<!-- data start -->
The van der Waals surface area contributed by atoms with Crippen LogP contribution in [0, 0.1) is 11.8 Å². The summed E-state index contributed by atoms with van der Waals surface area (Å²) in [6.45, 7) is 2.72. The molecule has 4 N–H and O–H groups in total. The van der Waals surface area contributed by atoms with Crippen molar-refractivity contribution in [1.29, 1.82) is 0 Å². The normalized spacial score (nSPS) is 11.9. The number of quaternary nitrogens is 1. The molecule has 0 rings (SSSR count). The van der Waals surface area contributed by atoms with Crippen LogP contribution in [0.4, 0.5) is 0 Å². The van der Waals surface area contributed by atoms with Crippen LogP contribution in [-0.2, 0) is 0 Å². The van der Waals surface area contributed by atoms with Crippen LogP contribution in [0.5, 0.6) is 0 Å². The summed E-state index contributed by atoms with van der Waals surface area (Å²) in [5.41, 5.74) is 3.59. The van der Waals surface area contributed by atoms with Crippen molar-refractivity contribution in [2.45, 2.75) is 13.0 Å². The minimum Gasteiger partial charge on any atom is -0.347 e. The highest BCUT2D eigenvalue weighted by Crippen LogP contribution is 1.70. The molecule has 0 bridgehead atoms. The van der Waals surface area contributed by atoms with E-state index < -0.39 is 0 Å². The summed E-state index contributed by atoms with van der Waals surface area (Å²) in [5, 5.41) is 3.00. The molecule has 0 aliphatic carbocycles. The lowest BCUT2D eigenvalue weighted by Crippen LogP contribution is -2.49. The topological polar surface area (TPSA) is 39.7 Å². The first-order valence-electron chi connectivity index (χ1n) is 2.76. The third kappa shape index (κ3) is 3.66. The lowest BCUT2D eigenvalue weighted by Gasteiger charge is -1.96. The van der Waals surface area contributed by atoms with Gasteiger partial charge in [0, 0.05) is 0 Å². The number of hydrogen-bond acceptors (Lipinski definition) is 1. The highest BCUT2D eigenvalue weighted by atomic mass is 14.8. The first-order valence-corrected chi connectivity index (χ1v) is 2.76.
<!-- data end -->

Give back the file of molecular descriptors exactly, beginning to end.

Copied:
The van der Waals surface area contributed by atoms with Crippen LogP contribution in [0, 0.1) is 11.8 Å². The summed E-state index contributed by atoms with van der Waals surface area (Å²) in [6.45, 7) is 2.72. The molecule has 4 N–H and O–H groups in total. The van der Waals surface area contributed by atoms with Crippen molar-refractivity contribution in [1.29, 1.82) is 0 Å². The normalized spacial score (nSPS) is 11.9. The number of quaternary nitrogens is 1. The molecule has 0 rings (SSSR count). The van der Waals surface area contributed by atoms with Crippen LogP contribution in [0.4, 0.5) is 0 Å². The van der Waals surface area contributed by atoms with Crippen LogP contribution in [-0.2, 0) is 0 Å². The van der Waals surface area contributed by atoms with Crippen LogP contribution in [0.5, 0.6) is 0 Å². The summed E-state index contributed by atoms with van der Waals surface area (Å²) in [5.41, 5.74) is 3.59. The van der Waals surface area contributed by atoms with Crippen molar-refractivity contribution in [2.45, 2.75) is 13.0 Å². The minimum Gasteiger partial charge on any atom is -0.347 e. The highest BCUT2D eigenvalue weighted by Crippen LogP contribution is 1.70. The molecule has 0 bridgehead atoms. The van der Waals surface area contributed by atoms with E-state index < -0.39 is 0 Å². The summed E-state index contributed by atoms with van der Waals surface area (Å²) in [5, 5.41) is 3.00. The molecule has 0 aliphatic carbocycles. The lowest BCUT2D eigenvalue weighted by Crippen LogP contribution is -2.49. The topological polar surface area (TPSA) is 39.7 Å². The first-order valence-electron chi connectivity index (χ1n) is 2.76. The third kappa shape index (κ3) is 3.66. The lowest BCUT2D eigenvalue weighted by Gasteiger charge is -1.96. The van der Waals surface area contributed by atoms with Gasteiger partial charge in [0, 0.05) is 0 Å². The number of hydrogen-bond acceptors (Lipinski definition) is 1. The highest BCUT2D eigenvalue weighted by atomic mass is 14.8. The first-order valence-corrected chi connectivity index (χ1v) is 2.76.